The DEFAULT bucket, according to Ms. Terrell, contains only unidentifiable external e-mail. See id. The plaintiffs do not explain why such e-mail would be relevant to the pending action. Accordingly, they have not met their burden of establishing the relevance of the discovery sought, and the DEFAULT bucket need not be searched.

As to the VPO and NSC buckets, the plaintiffs argue that these buckets should be searched based on their expanded request, which includes Vice-President Al Gore, and NSC employees Robert Manzanares, Marcia Dimel, and Deborah Perroy. Thus, these buckets will be addressed later in this opinion in conjunction with the court's analysis of the plaintiffs' most recent proposal as to search parameters. The court, agrees however, that with these two possible exceptions, all buckets other than the White House Office should be excluded from the search.

4. Designating the names of EOP e-mail users as search terms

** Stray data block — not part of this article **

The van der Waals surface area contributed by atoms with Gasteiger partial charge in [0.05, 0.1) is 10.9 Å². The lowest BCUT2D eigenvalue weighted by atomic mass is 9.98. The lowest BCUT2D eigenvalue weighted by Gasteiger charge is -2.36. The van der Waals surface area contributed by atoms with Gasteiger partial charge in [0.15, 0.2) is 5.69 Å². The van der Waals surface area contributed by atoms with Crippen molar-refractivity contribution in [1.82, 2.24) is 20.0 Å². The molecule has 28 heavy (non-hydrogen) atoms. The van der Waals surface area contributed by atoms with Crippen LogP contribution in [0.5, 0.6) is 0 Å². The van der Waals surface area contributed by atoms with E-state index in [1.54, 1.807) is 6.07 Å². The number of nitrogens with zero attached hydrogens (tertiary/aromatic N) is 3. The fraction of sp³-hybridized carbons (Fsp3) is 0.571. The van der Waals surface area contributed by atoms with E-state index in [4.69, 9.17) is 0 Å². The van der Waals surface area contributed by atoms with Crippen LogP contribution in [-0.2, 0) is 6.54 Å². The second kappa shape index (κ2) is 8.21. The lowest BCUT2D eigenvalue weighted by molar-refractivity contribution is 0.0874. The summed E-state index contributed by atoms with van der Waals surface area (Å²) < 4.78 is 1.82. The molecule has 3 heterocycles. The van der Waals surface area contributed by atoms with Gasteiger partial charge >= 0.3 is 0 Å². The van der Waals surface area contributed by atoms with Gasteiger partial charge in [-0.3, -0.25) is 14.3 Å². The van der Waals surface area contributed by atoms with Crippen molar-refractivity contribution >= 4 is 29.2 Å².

Plaintiffs identify several EOP e-mail users both as persons whose e-mails are to be searched, and as names to be used as search terms. These include Craig Livingstone, Bernard Nussbaum, and William Kennedy. The EOP states that, because of the manner in which ARMS goes about searching for e-mails, using the name of the person with an e-mail account as one of the terms to be searched for within that individual's e-mails will retrieve all of that person's e-mails, without regard to subject matter or the terms in the search. See Terrell Decl. at ¶12. *fn12 Thus, such a request would only serve to generate a significant output of e-mails that are irrelevant to this case.

The court agrees that the e-mails of these individuals are only relevant as they relate to certain subjects, such as the improper acquisition and misuse of the FBI files of former White House employees, which are covered by such search terms as "background report," "FBI files" or "Dale." E-mails concerning other, unrelated matters as to ...